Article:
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Sep 13, 2011

FA defends doping policy

The Football Association insists it will not start naming footballers who have failed tests for recreational drugs after a television documentary named several players on Monday night.

Channel 4's Dispatches programme exposed players who have tested positive in recent seasons, the most high profile being former Birmingham City player Garry O'Connor, who is now in the Scottish Premier League with Hibernian. O'Connor was banned for use of cocaine in 2009.

It was claimed that the FA's policy on drug testing was not strict enough, but the FA defended its right to preserve the anonymity of those who have transgressed in favour of rehabilitation.

Basic details of all such bans are published on the UK Anti-Doping Agency website, so claims that the bans are hidden appear to be false.

While players who take performance enhancing drugs can be banned for two years, those caught taking recreational drugs face a ban of up to six months.

In a statement, the FA said: "The FA operates a comprehensive anti-doping programme which is the largest of any sport in the UK.

"The FA prohibits all the doping offences listed in the World Anti-Doping Agency code and applies all the sanctions laid down in the code for those offences.

"In addition, the FA, supported by all the football stakeholders, recognise the issues that social drugs may cause and choose to go beyond the WADA Code by proactively testing all samples for social drugs, irrespective of whether the tests are conducted in or out of competition.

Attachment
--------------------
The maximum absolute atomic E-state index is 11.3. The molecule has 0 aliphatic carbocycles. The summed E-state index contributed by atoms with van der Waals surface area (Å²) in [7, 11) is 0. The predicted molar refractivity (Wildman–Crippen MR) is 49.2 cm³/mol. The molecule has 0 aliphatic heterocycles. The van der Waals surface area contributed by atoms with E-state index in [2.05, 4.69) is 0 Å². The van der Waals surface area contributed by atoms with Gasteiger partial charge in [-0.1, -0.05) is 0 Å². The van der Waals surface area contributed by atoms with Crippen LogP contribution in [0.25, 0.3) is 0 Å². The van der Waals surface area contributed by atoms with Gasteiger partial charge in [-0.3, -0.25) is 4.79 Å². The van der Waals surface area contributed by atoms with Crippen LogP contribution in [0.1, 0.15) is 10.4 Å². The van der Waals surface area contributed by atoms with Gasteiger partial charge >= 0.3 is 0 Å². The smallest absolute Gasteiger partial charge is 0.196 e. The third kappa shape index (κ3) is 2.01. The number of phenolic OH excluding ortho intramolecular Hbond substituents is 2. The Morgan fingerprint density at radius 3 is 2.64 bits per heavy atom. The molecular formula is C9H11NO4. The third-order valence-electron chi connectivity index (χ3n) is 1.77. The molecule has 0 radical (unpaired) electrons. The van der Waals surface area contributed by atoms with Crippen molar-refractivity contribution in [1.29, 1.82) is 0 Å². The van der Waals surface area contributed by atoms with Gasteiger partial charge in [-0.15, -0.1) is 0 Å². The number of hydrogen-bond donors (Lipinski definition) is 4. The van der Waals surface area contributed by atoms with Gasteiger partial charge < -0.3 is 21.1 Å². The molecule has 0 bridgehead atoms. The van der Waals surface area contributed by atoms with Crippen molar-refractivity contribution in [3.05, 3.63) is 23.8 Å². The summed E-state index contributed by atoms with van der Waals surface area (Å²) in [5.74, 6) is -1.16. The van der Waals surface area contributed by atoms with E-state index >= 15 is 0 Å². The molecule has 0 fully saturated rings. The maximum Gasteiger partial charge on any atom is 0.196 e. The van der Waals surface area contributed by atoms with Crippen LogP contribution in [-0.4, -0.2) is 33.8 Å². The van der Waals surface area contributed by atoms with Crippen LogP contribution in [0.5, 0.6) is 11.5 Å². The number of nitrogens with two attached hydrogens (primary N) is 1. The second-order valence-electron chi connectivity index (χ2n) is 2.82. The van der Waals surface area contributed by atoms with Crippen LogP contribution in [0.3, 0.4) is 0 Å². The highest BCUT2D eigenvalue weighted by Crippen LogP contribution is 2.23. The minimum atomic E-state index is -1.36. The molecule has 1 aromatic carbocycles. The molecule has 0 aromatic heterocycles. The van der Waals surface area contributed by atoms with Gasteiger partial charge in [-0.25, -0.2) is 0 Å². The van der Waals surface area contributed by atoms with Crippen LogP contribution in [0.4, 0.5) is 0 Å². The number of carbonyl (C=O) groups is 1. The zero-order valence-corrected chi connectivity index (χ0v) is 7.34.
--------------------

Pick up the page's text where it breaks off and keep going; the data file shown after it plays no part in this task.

"Football is one of the only sports in the UK that ban social drugs at all times, and were the first to do so.

"Any player who tests positive for a social drug out of competition is charged and subject to a sanction which ordinarily includes a suspension from all football activity for a period of up to six months for a first time offence.

"They are also subject to target testing for a period of two years. The FA do not report the name of the player as this offence is not a WADA Code offence and privacy allows for the player to undergo any necessary rehabilitation and counselling.

"All England representative teams are subject to UEFA and FIFA regulations whilst Premier and Football League clubs and players are subject to strict FA whereabouts regulations.

"Players are drug tested on a no-advance notice basis. Testing can take place at matches, training grounds, players' home addresses and locations abroad. Seventy per cent of all FA drug tests are conducted out of competition, as recognised by WADA as the most effective means of deterring and detecting doping.

"Any club or player in breach of the FA whereabouts regulations are subject to disciplinary processes.

"In addition to the testing programme, the FA, along with its stakeholders, engages all professional and youth players in a comprehensive education programme every year.''

David Howman, director general of the World Anti Doping Agency, believes the FA should consider naming players.

He told the Daily Telegraph: "Why does there have to be so much secrecy? When sports people get involved with substances that are ordinarily part of a criminal justice programme, what is so special about sport that it ought not to come into the public arena?

"There will of course be times when revealing a player's identity might seriously compromise his rehabilitation, particularly if he has a serious drug addiction or a medical condition. I accept the need for confidentiality in such cases.

"But in such a circumstance, why not announce the positive drug test, then publish a statement explaining why the player has not been named? If you are going to withhold a player's identity, then you should at least provide the justification.

"The FA should not allow a perfectly good programme to be tainted by secrecy. If a player needs to be protected, then give us the reason why. Don't give the public the chance to suspect the worst.''

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